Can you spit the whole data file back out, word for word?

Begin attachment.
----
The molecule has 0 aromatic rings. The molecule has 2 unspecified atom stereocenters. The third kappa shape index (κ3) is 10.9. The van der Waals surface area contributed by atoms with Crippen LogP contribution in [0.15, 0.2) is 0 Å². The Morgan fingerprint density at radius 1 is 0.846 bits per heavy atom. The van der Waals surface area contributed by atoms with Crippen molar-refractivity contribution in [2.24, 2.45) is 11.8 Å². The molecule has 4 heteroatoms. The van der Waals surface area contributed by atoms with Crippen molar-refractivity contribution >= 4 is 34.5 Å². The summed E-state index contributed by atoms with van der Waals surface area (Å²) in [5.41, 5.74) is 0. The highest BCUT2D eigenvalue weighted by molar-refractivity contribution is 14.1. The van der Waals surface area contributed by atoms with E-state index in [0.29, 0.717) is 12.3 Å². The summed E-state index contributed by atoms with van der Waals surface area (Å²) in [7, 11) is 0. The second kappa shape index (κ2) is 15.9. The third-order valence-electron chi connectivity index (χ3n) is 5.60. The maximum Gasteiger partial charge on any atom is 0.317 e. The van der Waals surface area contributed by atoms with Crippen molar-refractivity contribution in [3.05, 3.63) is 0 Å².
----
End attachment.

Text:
The molecule has 0 aromatic rings. The molecule has 2 unspecified atom stereocenters. The third kappa shape index (κ3) is 10.9. The van der Waals surface area contributed by atoms with Crippen LogP contribution in [0.15, 0.2) is 0 Å². The Morgan fingerprint density at radius 1 is 0.846 bits per heavy atom. The van der Waals surface area contributed by atoms with Crippen molar-refractivity contribution in [2.24, 2.45) is 11.8 Å². The molecule has 4 heteroatoms. The van der Waals surface area contributed by atoms with Crippen molar-refractivity contribution >= 4 is 34.5 Å². The summed E-state index contributed by atoms with van der Waals surface area (Å²) in [5.41, 5.74) is 0. The highest BCUT2D eigenvalue weighted by molar-refractivity contribution is 14.1. The van der Waals surface area contributed by atoms with E-state index in [0.29, 0.717) is 12.3 Å². The summed E-state index contributed by atoms with van der Waals surface area (Å²) in [7, 11) is 0. The second kappa shape index (κ2) is 15.9. The third-order valence-electron chi connectivity index (χ3n) is 5.60. The maximum Gasteiger partial charge on any atom is 0.317 e. The van der Waals surface area contributed by atoms with Crippen molar-refractivity contribution in [3.05, 3.63) is 0 Å².